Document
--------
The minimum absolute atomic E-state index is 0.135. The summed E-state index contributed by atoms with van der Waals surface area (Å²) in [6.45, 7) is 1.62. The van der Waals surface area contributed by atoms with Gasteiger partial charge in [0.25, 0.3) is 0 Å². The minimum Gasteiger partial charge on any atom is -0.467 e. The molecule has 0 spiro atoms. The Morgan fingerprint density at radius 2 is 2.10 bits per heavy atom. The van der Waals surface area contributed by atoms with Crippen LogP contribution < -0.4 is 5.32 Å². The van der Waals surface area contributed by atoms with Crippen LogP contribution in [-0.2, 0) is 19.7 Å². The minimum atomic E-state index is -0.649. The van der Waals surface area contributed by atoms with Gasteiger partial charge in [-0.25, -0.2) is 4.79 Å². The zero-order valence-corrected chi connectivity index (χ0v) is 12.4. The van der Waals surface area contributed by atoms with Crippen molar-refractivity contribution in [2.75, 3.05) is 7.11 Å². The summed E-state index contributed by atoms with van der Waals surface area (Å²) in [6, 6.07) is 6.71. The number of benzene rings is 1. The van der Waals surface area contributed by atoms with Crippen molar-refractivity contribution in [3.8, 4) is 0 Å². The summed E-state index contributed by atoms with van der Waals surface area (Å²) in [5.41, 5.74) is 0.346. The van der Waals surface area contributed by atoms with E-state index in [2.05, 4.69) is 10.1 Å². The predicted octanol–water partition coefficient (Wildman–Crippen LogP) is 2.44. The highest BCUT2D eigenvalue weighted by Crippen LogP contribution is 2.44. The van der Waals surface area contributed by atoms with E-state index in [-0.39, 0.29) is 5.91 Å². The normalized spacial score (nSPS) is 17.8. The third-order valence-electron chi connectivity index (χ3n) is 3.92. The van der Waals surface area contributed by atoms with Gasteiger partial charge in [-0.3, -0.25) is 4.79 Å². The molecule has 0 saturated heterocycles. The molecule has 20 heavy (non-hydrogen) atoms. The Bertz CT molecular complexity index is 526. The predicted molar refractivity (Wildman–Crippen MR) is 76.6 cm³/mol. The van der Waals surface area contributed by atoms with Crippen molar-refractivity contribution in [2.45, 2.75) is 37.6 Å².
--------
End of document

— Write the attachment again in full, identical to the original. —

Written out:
The minimum absolute atomic E-state index is 0.135. The summed E-state index contributed by atoms with van der Waals surface area (Å²) in [6.45, 7) is 1.62. The van der Waals surface area contributed by atoms with Gasteiger partial charge in [0.25, 0.3) is 0 Å². The minimum Gasteiger partial charge on any atom is -0.467 e. The molecule has 0 spiro atoms. The Morgan fingerprint density at radius 2 is 2.10 bits per heavy atom. The van der Waals surface area contributed by atoms with Crippen LogP contribution < -0.4 is 5.32 Å². The van der Waals surface area contributed by atoms with Crippen LogP contribution in [-0.2, 0) is 19.7 Å². The minimum atomic E-state index is -0.649. The van der Waals surface area contributed by atoms with Gasteiger partial charge in [-0.25, -0.2) is 4.79 Å². The zero-order valence-corrected chi connectivity index (χ0v) is 12.4. The van der Waals surface area contributed by atoms with Crippen molar-refractivity contribution in [2.75, 3.05) is 7.11 Å². The summed E-state index contributed by atoms with van der Waals surface area (Å²) in [6, 6.07) is 6.71. The number of benzene rings is 1. The van der Waals surface area contributed by atoms with Crippen molar-refractivity contribution in [3.8, 4) is 0 Å². The summed E-state index contributed by atoms with van der Waals surface area (Å²) in [5.41, 5.74) is 0.346. The van der Waals surface area contributed by atoms with E-state index in [2.05, 4.69) is 10.1 Å². The predicted octanol–water partition coefficient (Wildman–Crippen LogP) is 2.44. The highest BCUT2D eigenvalue weighted by Crippen LogP contribution is 2.44. The van der Waals surface area contributed by atoms with E-state index in [-0.39, 0.29) is 5.91 Å². The normalized spacial score (nSPS) is 17.8. The third-order valence-electron chi connectivity index (χ3n) is 3.92. The van der Waals surface area contributed by atoms with Gasteiger partial charge in [-0.3, -0.25) is 4.79 Å². The molecule has 0 saturated heterocycles. The molecule has 20 heavy (non-hydrogen) atoms. The Bertz CT molecular complexity index is 526. The predicted molar refractivity (Wildman–Crippen MR) is 76.6 cm³/mol. The van der Waals surface area contributed by atoms with Crippen molar-refractivity contribution in [2.45, 2.75) is 37.6 Å².